What is the difference between High Fructose Corn Syrup and Corn Syrup?

  1. profile image50
    OnlyDGHposted 7 years ago

    What is the difference between High Fructose Corn Syrup and Corn Syrup?

    I see both interchangeably in processed foods and I am curious if there is actually a difference more than the name!

  2. djsm2011 profile image57
    djsm2011posted 7 years ago

    High-fructose corn syrup (HFCS) – called isoglucose, maize syrup, or glucose-fructose syrup in the UK and glucose/fructose in Canada – comprises any of a group of corn syrups that has undergone enzymatic processing to convert its glucose into fructose and has then been mixed with pure corn syrup. Description: A liquid sweetener made from cornstarch. It is also called “glucose-fructose”. HCFS is an added sugar found in many processed foods, especially soft drinks. A product of corn wet-milling formed when starch is enzymatically broken down to fructose and related sugars. HFCS serves as a substitute for sugar in food manufacturing.
    This processed sweetener is found in juices, cookies, even pasta sauce. It has been implicated in America's obesity problem and in the worldwide diabetes epidemic because, like other sugars, it raises blood sugar dramatically and is high in calories that don't make you feel full.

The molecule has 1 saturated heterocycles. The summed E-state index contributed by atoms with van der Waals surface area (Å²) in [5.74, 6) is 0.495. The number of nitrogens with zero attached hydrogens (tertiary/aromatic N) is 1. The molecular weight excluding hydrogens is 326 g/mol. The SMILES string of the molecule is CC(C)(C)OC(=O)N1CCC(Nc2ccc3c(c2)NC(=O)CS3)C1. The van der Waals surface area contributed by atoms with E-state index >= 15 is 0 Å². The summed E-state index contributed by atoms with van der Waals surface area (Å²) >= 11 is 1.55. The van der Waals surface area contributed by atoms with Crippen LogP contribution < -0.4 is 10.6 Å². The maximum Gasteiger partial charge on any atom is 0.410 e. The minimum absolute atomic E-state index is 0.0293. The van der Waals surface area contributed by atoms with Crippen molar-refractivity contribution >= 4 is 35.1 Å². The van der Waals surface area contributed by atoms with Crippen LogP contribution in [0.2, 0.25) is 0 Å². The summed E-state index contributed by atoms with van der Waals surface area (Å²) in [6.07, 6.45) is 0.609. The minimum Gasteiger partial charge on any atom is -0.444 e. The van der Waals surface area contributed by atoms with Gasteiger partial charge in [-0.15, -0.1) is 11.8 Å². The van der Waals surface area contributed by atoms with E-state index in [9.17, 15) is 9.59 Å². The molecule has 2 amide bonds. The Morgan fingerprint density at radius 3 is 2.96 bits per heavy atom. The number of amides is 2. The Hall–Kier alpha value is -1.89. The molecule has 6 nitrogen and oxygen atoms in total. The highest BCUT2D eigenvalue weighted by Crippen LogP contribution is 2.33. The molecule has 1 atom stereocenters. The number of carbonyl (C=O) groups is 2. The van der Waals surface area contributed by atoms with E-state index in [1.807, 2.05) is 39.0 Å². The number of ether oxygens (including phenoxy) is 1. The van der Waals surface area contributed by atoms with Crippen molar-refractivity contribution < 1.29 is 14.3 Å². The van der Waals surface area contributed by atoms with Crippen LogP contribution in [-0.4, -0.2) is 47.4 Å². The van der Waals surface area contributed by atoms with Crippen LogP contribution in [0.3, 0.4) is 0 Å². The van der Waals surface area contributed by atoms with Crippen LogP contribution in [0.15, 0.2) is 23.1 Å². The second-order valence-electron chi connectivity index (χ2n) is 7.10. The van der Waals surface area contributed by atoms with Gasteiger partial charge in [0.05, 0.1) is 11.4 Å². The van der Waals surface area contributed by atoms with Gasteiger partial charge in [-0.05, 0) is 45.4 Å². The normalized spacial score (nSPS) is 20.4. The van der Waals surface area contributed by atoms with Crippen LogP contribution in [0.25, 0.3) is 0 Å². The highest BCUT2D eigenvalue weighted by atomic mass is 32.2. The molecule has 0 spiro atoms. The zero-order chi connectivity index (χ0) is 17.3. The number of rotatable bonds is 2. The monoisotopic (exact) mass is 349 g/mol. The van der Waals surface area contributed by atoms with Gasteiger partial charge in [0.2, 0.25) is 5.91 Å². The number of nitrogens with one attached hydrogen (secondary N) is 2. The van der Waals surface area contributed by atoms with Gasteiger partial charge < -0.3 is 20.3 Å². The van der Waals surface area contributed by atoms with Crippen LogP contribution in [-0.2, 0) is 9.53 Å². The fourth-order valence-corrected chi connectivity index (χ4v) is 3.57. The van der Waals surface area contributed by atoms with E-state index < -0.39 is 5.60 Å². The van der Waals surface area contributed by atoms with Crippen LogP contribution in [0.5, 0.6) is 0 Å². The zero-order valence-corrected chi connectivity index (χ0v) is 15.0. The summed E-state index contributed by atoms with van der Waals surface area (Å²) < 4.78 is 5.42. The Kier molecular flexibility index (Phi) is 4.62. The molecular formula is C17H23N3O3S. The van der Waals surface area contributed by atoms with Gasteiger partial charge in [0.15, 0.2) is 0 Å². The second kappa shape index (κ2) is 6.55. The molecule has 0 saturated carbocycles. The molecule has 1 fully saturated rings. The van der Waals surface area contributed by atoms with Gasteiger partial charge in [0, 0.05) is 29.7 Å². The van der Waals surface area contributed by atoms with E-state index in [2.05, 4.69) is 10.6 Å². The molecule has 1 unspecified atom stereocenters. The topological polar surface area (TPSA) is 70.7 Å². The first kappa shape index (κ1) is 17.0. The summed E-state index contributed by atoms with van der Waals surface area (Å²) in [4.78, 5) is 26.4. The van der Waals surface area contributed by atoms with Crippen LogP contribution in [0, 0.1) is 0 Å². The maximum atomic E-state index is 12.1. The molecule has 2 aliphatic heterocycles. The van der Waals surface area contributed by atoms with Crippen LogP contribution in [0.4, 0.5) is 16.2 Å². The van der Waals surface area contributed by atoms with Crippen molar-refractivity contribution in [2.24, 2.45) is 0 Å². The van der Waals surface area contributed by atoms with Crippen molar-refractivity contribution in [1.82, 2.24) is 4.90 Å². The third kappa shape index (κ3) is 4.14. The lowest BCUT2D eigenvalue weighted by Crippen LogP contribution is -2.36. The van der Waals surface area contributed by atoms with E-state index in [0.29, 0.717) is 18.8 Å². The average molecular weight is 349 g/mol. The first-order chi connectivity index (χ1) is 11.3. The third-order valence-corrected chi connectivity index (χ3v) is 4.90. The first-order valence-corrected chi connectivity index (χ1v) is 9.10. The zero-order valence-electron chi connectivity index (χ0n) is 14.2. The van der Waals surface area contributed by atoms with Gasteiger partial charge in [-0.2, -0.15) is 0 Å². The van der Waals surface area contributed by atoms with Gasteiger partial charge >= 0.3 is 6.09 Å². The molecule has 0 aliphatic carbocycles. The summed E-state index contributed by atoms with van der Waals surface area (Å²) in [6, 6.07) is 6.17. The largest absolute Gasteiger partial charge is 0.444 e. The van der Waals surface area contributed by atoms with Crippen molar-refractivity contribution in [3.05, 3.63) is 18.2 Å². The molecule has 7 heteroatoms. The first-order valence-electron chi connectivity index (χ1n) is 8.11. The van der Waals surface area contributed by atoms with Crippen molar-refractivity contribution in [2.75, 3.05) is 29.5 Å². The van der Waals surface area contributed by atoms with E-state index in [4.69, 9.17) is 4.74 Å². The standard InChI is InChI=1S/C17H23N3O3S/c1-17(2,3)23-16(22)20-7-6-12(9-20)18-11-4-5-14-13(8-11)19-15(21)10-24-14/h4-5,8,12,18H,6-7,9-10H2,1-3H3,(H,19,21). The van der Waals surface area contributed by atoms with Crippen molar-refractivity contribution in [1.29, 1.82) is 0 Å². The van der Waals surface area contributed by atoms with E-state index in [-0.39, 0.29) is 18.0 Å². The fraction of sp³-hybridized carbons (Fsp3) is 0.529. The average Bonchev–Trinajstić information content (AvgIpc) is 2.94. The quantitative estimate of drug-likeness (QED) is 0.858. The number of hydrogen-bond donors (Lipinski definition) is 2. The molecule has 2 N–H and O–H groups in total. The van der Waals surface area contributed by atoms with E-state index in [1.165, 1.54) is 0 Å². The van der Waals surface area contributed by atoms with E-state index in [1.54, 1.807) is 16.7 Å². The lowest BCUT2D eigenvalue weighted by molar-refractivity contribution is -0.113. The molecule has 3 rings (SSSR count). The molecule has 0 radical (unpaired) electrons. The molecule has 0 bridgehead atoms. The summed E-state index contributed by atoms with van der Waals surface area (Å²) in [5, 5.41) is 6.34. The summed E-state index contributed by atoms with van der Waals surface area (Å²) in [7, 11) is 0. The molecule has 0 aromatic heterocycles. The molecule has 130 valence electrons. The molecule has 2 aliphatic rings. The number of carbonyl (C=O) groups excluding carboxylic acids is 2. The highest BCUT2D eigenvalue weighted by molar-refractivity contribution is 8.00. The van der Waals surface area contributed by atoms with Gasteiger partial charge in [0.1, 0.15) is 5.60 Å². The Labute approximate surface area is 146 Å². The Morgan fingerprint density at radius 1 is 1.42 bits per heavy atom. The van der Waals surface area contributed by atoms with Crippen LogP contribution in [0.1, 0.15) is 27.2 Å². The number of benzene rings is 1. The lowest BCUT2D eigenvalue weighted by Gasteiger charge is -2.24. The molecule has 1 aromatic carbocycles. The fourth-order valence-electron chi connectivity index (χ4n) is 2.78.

Corn syrup is a syrup, which is made from the starch of maize or "corn" (U.S.) and which is composed mainly of glucose. Corn syrup is used in foods to soften texture, add volume, prevent crystallization of sugar, and enhance flavour. A sticky sweet liquid, consisting of sugars dissolved in water, produced from corn (maize). Used as a sweetener in cooking, especially in commercial kitchens but also in candy making. A thick, sweet liquid (light or dark) made by processing cornstarch with acids or enzymes. Light corn syrup has been clarified to remove all color and cloudiness. Dark corn syrup is stronger flavored and a deeper colored because it is flavored and colored with caramel. a thick, sweet syrup derived from cornstarch, composed of dextrose and glucose; available as clear (light) or brown (dark), which has caramel flavor and color added. This is a syrup derived from cornstarch. It comes in dark and light varieties. Light syrup has been clarified and decolorized. Dark syrup has a stronger flavor. Both are used for desserts, frostings, candies, jams, and jellies. A thick, sweet syrup available in light or dark varieties. Corn syrup can be used as a less sweet replacement for table sugar.
    One is manufactored and the other more natural.

 
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